AAUW Convenes National Symposium on Teaching Gender Studies in Grades 7–12October 16, 2013
FOR IMMEDIATE RELEASE
Katie Broendel, firstname.lastname@example.org
Lisa Goodnight, email@example.com
Gathering Aims to Build Support for Promising Practices Identified in AAUW Report
WASHINGTON — The American Association of University Women (AAUW) this month hosts a national dialogue on the importance of teaching gender studies in grades 7–12 as a way to improve school climate for all students. Registration closes Wednesday, October 18, for the daylong AAUW Gender Studies Symposium set for Saturday, October 26, at the University of Missouri, St. Louis.
The symposium focuses on creating classrooms of justice by incorporating the values of social justice into existing classes such as English, social studies, and science. Attendees will hear from academics and activists who have resources and program ideas that teachers can integrate into their classrooms.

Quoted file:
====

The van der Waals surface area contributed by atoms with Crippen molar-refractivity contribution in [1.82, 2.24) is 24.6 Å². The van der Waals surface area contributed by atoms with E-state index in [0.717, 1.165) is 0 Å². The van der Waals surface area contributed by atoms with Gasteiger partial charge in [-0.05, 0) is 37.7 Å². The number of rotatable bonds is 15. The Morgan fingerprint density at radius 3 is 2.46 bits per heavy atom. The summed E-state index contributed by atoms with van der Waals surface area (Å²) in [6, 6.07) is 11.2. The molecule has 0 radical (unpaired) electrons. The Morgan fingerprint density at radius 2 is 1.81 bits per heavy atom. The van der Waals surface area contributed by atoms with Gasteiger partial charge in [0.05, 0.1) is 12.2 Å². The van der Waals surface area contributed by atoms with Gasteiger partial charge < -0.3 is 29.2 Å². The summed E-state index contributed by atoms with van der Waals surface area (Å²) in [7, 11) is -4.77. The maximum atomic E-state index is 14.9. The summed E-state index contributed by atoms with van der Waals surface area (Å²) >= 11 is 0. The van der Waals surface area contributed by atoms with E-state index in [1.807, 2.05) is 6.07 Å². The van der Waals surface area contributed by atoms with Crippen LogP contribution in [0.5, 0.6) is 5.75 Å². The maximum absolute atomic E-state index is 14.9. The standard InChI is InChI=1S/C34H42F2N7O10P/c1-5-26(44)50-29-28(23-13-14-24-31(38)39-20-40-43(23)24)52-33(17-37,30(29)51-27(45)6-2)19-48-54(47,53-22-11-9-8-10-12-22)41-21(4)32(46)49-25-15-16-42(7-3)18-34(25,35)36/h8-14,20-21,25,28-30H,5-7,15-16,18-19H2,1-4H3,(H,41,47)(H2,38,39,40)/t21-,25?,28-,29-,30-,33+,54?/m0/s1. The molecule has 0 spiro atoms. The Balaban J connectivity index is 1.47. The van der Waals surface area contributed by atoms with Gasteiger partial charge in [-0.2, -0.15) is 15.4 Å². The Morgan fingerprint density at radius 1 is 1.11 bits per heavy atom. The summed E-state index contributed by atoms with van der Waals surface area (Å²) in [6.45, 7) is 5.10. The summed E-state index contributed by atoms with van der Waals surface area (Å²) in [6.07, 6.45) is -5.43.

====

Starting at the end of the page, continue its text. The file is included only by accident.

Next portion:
The AAUW research report Crossing the Line: Sexual Harassment at School features a case study on how teaching gender studies in middle and high schools can help address the problem of sexual harassment, a form of bullying. The AAUW report found that nearly half of surveyed students in grades 7–12 experienced sexual harassment at school during the 2010–11 academic year, a statistic that is especially important to highlight in October, which is National Bullying Prevention Month.
“AAUW took a leading role in this symposium because we want to see a promising practice put into place. Our study confirms that many students are withdrawing from academic pursuits or dealing with worse problems because of the hostile climate created by their tormentors and passive bystanders,” said AAUW Executive Director Linda D. Hallman, CAE. “This symposium will give teachers the tools they need to bring gender studies into the classroom as a way to foster a more welcoming climate for all students.”
“This symposium will be the first of its kind to bring together secondary school teachers, women’s studies professors, and activists in a dialogue about how to incorporate women’s and gender studies into schools nationally,” Jiménez said. “There are growing numbers of public school teachers already doing this work across different disciplines such as literature and history, science and math, health and wellness. We hope teachers will walk away with new ideas and collaborations to bring a gender justice lens to their classrooms, no matter what subject they teach.”